Conservative field

(i) Let f \in \mathcal{C}^2(\mathbb{R}) such that {\rm div(grad \;f)}=0 . Let \mathbb{D} \subseteq \mathbb{R}^2 be a \mathcal{C}^1 normal area. Prove that

    \[\oint \limits_{\partial \mathbb{D}} \left ( \frac{\partial f}{\partial y} , -\frac{\partial f}{\partial x} \right ) \cdot {\rm d}(x, y) =0\]

(ii) Examine if \bar{f}(x, y)=(2x \cos y , -x^2 \sin y) is a conservative field. If so, fiend a force of it.

(i) Using Green’s theorem we have that

    \begin{align*} \oint \limits_{\partial \mathbb{D}} \left ( \frac{\partial f}{\partial y} , -\frac{\partial f}{\partial x} \right ) \cdot {\rm d}(x, y) &= \iint \limits_{\mathbb{D}} \left ( -\frac{\partial^2 f}{\partial x^2} - \frac{\partial^2 f}{\partial y^2} \right )\, {\rm d}(x, y) \\ &= \iint \limits_{\mathbb{D}} \left ( -\nabla^2 f \right ) \, {\rm d}(x, y)\\ &= 0 \end{align*}

(ii) Yes, it is. We note that

    \[\nabla \left ( x^2 \cos y \right ) = 2x\cos y - x^2 \sin y\]

and of course a force is g(x, y)=x^2\cos y.

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An extraordinary sin integral

I was surfing the net today and I fell on this cute integral

    \[\mathcal{J}= \int_{-\infty}^{\infty} \sin \left( x^2 + \frac{1}{x^2} \right) \, {\rm d}x\]

I have seen integrals of such kind before like for instance this \displaystyle \int_{0}^{\infty} \sin \left( x^2 - \frac{1}{x^2} \right) \, {\rm d}x .In fact something  more general holds

    \[\int_0^{\infty}\sin \left( ax^2 - \frac{b}{x^2} \right) \, {\rm d}x =\frac{1}{2} \sqrt{\frac{\pi}{2a}} e^{-2 \sqrt{ab}}\]

where a, b>0.

Solution

The original integral does not fall into this category which is a real shame. Yet it does have a closed form and it does not contain an e in its final answer. Strange, huh? So similar but so different at the same time these two integrals. A sign changes everything.

We begin by exploring the integral

    \[\mathcal{J}'  = \int_0^\infty \exp \left( \frac{ia}{x^2} + ib x^2 \right) \, {\rm d}x\]

Manipulating the integral ( substitutions and known Gaussian results) reveals that

    \[\int_{0}^{\infty} \exp \left (\frac{ia}{x^2} + i b x^2 \right ) \, {\rm d}x =\frac{1}{2} \sqrt{\frac{\pi}{b}}\exp\left ( \frac{i \pi}{4} \right ) e^{2i \sqrt{ab}}\]

where a, b>0. Taking the imaginary part of the last expression we get that

    \[\int_{-\infty}^{\infty} \sin \left ( x^2 + \frac{1}{x^2} \right ) \, {\rm d}x = \sqrt{\frac{\pi}{2}} \left ( \sin 2 + \cos 2 \right )\]

and this is the final answer. See, no e!. Of course we can also extract the real part and calculate the corresponding integral involving \cos.

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On a nested sin sequence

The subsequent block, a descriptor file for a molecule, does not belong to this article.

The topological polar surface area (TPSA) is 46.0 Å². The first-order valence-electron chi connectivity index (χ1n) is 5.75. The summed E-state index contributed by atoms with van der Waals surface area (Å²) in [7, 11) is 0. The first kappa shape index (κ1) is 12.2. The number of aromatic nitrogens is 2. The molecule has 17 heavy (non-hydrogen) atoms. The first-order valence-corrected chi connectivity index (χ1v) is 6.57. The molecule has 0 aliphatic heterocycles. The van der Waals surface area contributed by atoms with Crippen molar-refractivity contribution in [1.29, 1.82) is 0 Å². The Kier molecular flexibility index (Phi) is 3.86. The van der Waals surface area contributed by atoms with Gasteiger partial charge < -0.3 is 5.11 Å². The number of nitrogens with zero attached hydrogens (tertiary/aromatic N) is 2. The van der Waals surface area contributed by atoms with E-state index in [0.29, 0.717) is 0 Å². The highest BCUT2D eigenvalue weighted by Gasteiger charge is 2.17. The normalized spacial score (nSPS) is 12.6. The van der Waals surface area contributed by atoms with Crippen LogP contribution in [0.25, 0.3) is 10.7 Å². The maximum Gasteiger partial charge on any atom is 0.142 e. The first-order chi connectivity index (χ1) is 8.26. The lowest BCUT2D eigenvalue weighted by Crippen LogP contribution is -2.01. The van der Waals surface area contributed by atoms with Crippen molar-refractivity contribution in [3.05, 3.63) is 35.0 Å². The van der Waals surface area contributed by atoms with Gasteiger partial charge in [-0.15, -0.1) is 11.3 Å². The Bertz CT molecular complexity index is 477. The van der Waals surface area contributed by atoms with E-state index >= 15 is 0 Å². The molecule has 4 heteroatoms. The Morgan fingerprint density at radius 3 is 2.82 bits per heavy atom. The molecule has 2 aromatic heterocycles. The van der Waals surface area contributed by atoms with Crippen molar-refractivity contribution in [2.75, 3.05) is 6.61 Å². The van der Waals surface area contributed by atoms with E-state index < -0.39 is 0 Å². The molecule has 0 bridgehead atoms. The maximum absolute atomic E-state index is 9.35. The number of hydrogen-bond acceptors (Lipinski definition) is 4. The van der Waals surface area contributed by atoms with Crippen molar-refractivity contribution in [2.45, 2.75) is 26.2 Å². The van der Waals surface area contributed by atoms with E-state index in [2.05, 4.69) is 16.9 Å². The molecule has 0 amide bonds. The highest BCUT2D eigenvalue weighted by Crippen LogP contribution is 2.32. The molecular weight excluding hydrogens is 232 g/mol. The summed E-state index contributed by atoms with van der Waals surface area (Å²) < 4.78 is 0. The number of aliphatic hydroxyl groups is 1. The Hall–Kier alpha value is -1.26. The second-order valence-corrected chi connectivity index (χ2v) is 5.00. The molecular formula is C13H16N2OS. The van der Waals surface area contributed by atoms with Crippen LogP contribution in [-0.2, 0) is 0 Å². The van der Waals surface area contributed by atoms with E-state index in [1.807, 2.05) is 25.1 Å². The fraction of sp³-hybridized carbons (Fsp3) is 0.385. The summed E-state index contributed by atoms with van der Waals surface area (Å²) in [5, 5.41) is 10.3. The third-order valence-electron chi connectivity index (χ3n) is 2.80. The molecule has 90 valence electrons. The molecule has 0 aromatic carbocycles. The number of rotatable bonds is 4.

Consider the sequence x_n defined recursively as

    \[x_1=1 \quad, \quad x_{n+1}=\sin x_n\]

Prove that \lim \limits_{n \rightarrow +\infty} \sqrt{n} x_n = \sqrt{3}.

Solution

Lemma: If a_n is a sequence for which \displaystyle \lim_{n\to+\infty}(a_{n+1}-a_n)=a then

    \[\lim_{n\to + \infty}\frac{a_n}n=a.\]

Proof: In Stolz theorem we set x_{n}=a_{n+1} and y_n=n.

It is easy to see that x_n is is monotonically decreasing to zero. Moreover, an application of L’Hospital’s rule gives

    \[\lim_{x\to 0}\frac{x^2-\sin^2x}{x^2\sin^2x}=\frac{1}{3}\]

Therefore

    \[\lim_{n\to+\infty}\left(\frac1{a_{n+1}^2}-\frac1{a_n^2}\right)=\frac{1}{3}\]

Now, due to the lemma we have \lim\limits_{n\to+\infty} na_n^2 = 3 and the result follows.

Remark : The asymptotic now follows to be \displaystyle x_n \sim \sqrt{\frac{3}{n}}.

Problem: Find what inequality should \beta satisfy such that the series

    \[\mathcal{S}=\sum_{n=1}^{\infty} x_n^\beta\]

converges.

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An interesting limit

Let \displaystyle s_n=\sum_{k=1}^{\infty} \frac{1}{k(k+1)^n}. Prove that

    \[\lim_{n \rightarrow +\infty}  2^n s_n =1\]

Solution

We note that

    \[s_{n} - s_{n-1} = -\sum_{k=1}^{\infty} \frac{k}{k(k+1)^n}= 1- \zeta(n)\]

Thus,

    \begin{align*} 1 & = 2^n \cdot \frac{1}{2^n} \\ &\leq 2^n \left ( \zeta(n) -1 \right )\\ &=2^n \left ( \frac{1}{2^n} + \sum_{k=3}^{\infty} \frac{1}{k^n} \right ) \\ &\leq 2^n \left ( \frac{1}{2^n} + \int_{2}^{\infty} \frac{{\rm d}x}{x^n} \right ) \\ &= 1+ \frac{2}{n-1} \longrightarrow 1 \end{align*}

and the result follows from the sandwich theorem.

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Nested radical inequality

Let n \in \mathbb{N}. Prove that

    \[\sqrt{2\sqrt[3]{3\sqrt[4]{4\cdots \sqrt[n]{n}}}}<2\]

Solution

The LHS is equal to 2^{1/2}3^{1/6} \cdots n^{1/n!} which by AM – GM is less or equal to

    \[\left( \frac{\sum_{k=2}^n (k/k!)}{\sum_{k=2}^n (1/k!)}\right)^{\sum_{k=2}^n (1/k!)} = \left(1 + \frac{1}{a_n} \right)^{a_n}\]

where a_n=\sum \limits_{k=2}^{n} \frac{1}{k!}. Since a_n \nearrow e-2 <1 it follows from Bernoulli inequality that \displaystyle \left(1 + \frac{1}{a_n} \right)^{a_n} <2.

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